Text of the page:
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Sunday, April 22, 2012


It has always been an interest of mine to draw fabric. In a piece I once did, called The Miracle of the Paint Can, I took a low-resolution frame grab of fabric and used it as a guide to create long flowing robes. Actually, I quite enjoyed the long hours of work that went into this piece. But since it was intended to be a mosaic, I didn't really work too hard at creating fine detail of the fabric.

The other day I began to wonder how and why the look of fabric has drawn artists in. Vermeer, Dürer, Rembrandt, Da Vinci, and many others all clearly enjoyed depicting the lush fold and sinuous shadings of fabric.

So I drew this small piece. I used my iPad to get a frame grab of a part of my shirt. One with lots of twists and turns.

The first thing I did was to move it to the new iPhoto application on iPad. Then I used the lighten and darken there to enhance the natural shading. This increased the contrast of the frame grab and also allowed me to artistically pick areas I wanted to feature or drop back. It felt like fingerprinting meets the darkroom enlarger. Really I was just dodging and burning.

Then I moved it into Painter on my Mac Pro. Using a Wacom stylus, I chose the standard digital airbrush, changed its size to a few pixels, and cloned the image. Then, with the color set to clone, I sketched the image directly using clone color.

Now, this method is really the "cheating" way of creating an image, and so, once it was cloned, I switched back to standard color, chose some blue, and masked out the background, which was irrelevant to my intended creation.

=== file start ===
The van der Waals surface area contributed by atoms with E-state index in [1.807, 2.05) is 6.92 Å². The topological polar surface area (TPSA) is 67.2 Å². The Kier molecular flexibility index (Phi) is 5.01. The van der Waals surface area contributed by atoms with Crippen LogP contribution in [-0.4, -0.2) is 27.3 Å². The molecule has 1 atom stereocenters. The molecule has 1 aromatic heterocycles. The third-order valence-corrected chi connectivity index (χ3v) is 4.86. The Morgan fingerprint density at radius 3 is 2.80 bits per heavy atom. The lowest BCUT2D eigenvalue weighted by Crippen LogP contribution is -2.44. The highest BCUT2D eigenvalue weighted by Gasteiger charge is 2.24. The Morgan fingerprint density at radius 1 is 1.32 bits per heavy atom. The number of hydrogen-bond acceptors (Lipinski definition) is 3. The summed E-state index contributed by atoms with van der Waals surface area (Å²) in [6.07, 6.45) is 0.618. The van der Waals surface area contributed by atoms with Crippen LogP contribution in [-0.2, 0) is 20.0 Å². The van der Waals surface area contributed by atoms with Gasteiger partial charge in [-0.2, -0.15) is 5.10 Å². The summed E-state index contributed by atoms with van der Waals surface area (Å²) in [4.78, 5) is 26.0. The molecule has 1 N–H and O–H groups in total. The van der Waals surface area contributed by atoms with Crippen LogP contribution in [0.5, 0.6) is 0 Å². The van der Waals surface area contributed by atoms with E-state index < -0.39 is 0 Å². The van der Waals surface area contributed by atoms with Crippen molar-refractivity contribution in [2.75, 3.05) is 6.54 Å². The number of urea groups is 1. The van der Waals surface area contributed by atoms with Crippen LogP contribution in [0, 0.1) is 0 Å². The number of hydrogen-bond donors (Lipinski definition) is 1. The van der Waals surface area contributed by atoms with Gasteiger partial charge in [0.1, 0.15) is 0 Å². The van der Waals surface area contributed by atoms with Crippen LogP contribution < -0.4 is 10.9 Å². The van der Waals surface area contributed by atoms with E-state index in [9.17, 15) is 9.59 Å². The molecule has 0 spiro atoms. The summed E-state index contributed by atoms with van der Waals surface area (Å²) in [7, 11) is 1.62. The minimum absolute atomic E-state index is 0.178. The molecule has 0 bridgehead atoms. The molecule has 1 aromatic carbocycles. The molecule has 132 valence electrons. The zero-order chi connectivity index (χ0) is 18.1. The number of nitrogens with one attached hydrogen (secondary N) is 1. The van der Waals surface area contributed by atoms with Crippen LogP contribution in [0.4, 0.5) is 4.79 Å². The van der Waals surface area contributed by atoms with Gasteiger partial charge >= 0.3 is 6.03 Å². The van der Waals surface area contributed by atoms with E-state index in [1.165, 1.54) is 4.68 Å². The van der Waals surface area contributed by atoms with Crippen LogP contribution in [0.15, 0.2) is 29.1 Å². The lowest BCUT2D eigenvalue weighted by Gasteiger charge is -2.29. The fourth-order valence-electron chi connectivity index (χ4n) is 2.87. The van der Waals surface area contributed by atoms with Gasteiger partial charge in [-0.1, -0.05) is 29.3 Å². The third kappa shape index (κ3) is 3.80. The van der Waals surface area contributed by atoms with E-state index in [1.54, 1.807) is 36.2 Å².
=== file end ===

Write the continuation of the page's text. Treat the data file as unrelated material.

Then, I changed the size of the brush to 1.0 pixels, changed the brush method to Buildup:Soft Buildup, and lowered the opacity to about 18%. Now I was ready to really sketch. I chose a ruddy orange to give it a bit of color and sketched in the darker sections with millions of brush strokes, like I was scribbling but really I was just enhancing the actual shading of the fabric itself.

Then I changed the brush method to Eraser:Paint Remover, which actually removes density rather than just being a white brush, and, with a size of 1.0 pixels again, I sketched in the highlights. This is very much the same method used in the 15th century by artists that preferred the silverpoint method of highlighting their subjects in a sketch.

Finally I chose a darker, redder, less saturated brown and went back to the Soft Buildup method to sketch in the darker lines and also the darker shadings of the fabric. This gives the fabric a multi-tone scale that approximates the renaissance sketches I have seen.

It is a nice test of my technique and also of my vision of a fabric sketch. Although the subject is unremarkable, of course!

It also shows how I like to take a standard brush, and change the internals of it to suit my style. Really I am only using one brush and, mutatis mutandis, the brush becomes a buildup sketch pencil, a fill-in brush, a cloner, and a silverpoint brush. Knowing the internals of the Painter brushes probably helps me to keep my art honest.

I think I'll try to draw some more fabric! Now, where is that velour bedspread? Maybe a still-life?

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